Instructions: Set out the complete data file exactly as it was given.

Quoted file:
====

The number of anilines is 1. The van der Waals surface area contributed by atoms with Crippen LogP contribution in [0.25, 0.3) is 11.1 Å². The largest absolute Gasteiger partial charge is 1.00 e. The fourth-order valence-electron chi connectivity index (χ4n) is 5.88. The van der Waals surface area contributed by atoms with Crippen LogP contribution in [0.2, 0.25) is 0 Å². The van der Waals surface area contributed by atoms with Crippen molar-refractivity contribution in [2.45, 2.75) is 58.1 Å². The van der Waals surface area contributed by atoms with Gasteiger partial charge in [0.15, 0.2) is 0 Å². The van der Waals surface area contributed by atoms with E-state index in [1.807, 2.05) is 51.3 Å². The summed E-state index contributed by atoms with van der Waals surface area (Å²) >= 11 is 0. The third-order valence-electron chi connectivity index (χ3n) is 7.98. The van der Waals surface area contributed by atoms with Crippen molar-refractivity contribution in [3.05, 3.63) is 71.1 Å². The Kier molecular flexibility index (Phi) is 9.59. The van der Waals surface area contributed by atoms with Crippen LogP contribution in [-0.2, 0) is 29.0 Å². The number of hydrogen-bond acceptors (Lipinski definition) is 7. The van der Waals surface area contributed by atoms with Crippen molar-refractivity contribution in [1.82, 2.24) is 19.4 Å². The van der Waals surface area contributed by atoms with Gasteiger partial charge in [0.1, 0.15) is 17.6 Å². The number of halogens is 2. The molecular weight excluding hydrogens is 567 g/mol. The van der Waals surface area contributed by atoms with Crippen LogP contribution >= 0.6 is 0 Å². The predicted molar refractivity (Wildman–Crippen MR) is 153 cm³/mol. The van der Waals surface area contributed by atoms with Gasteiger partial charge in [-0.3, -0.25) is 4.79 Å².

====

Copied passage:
The number of anilines is 1. The van der Waals surface area contributed by atoms with Crippen LogP contribution in [0.25, 0.3) is 11.1 Å². The largest absolute Gasteiger partial charge is 1.00 e. The fourth-order valence-electron chi connectivity index (χ4n) is 5.88. The van der Waals surface area contributed by atoms with Crippen LogP contribution in [0.2, 0.25) is 0 Å². The van der Waals surface area contributed by atoms with Crippen molar-refractivity contribution in [2.45, 2.75) is 58.1 Å². The van der Waals surface area contributed by atoms with Gasteiger partial charge in [0.15, 0.2) is 0 Å². The van der Waals surface area contributed by atoms with E-state index in [1.807, 2.05) is 51.3 Å². The summed E-state index contributed by atoms with van der Waals surface area (Å²) >= 11 is 0. The third-order valence-electron chi connectivity index (χ3n) is 7.98. The van der Waals surface area contributed by atoms with Crippen molar-refractivity contribution in [3.05, 3.63) is 71.1 Å². The Kier molecular flexibility index (Phi) is 9.59. The van der Waals surface area contributed by atoms with Crippen LogP contribution in [-0.2, 0) is 29.0 Å². The number of hydrogen-bond acceptors (Lipinski definition) is 7. The van der Waals surface area contributed by atoms with Crippen molar-refractivity contribution in [1.82, 2.24) is 19.4 Å². The van der Waals surface area contributed by atoms with Gasteiger partial charge in [0.1, 0.15) is 17.6 Å². The number of halogens is 2. The molecular weight excluding hydrogens is 567 g/mol. The van der Waals surface area contributed by atoms with Crippen LogP contribution >= 0.6 is 0 Å². The predicted molar refractivity (Wildman–Crippen MR) is 153 cm³/mol. The van der Waals surface area contributed by atoms with Gasteiger partial charge in [-0.3, -0.25) is 4.79 Å².